Body image refers to the way you see your physical self — your body — and the thoughts and feelings that are caused by the way you see it.
Having a healthy body image means being comfortable and knowing that there is more to you than just your physical appearance. Conversely, having an unhealthy body image involves always thinking your body is unattractive. Sometimes, it can also make a person forget that they have value beyond what they look like.
Why is negative body image an issue?
If you have a negative body image, you might:
- think you look too fat
- feel like you’re not pretty or muscular enough
- believe your value as a person is determined by your looks
- be fixated on trying to change your body shape
Having a sustained unhealthy body image can be associated with illnesses that affect the mind and body such as body dysmorphic disorder, anorexia nervosa and binge eating. It's beneficial to be aware of negative body image and actively attempt to develop a healthier body image.
How to improve your body image
Having an unhealthy body image is bad for general wellbeing and can be time consuming. Below are a few tips for improving your body image:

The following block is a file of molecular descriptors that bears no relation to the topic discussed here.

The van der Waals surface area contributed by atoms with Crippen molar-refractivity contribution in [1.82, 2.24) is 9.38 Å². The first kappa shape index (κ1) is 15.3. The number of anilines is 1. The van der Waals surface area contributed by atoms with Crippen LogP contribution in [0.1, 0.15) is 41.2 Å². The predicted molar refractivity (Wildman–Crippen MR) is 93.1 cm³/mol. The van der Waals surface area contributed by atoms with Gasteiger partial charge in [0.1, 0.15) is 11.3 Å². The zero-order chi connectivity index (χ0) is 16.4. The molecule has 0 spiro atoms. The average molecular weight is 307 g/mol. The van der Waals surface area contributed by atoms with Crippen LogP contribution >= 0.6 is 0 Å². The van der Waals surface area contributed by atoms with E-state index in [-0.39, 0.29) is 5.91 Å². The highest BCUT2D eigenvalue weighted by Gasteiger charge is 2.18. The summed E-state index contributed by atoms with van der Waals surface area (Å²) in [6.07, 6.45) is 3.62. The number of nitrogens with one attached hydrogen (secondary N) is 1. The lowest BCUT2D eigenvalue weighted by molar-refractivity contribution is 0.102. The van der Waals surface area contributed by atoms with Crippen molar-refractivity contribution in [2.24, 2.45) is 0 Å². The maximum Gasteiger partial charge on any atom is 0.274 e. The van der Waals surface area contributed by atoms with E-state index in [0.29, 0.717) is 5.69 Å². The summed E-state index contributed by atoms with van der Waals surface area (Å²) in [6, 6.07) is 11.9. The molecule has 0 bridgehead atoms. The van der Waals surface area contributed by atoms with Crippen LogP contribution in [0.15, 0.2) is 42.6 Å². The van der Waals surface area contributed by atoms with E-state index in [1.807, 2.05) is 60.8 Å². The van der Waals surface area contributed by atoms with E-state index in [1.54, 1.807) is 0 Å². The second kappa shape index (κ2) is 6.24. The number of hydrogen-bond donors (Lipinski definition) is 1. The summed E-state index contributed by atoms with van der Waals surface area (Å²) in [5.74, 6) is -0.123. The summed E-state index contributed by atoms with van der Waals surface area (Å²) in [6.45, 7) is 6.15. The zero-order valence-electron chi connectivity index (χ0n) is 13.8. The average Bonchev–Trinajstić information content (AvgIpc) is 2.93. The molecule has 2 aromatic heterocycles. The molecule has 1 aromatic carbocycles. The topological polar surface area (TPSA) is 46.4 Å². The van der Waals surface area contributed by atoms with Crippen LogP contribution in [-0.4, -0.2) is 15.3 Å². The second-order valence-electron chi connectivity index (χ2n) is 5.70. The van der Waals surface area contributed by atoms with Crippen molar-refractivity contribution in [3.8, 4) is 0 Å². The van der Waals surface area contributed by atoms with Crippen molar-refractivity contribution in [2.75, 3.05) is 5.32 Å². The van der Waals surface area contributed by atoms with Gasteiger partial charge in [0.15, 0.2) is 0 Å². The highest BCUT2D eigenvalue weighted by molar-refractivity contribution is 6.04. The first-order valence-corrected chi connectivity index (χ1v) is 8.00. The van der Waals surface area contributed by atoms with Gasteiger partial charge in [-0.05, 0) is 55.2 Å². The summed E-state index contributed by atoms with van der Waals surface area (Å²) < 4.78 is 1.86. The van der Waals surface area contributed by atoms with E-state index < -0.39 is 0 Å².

- Question media images — we are bombarded with images of unrealistic and unobtainable bodies; try not to compare yourself with them and remember that often what you see on TV and online are not true depictions of real people.
- Avoid any media, social media or websites that make you feel bad or suggest you need to change the way you look.
- Focus on the positive things your body can do.
- Look for similarities between your body and the bodies of other members of your family.
- Wear clothes that make you feel comfortable.
- Try positive self-talk.
- Avoid being critical of other people's bodies &mdsah; negative attitudes are contagious.
If you are not satisfied with your body or are developing unhealthy eating or exercise habits, you can seek professional help. Some counsellors and psychologists have specialised knowledge in body image.
Call the Butterfly Foundation national helpline on 1800 33 4673 for support, information and access to resources or referrals to counsellors.
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Last reviewed: September 2019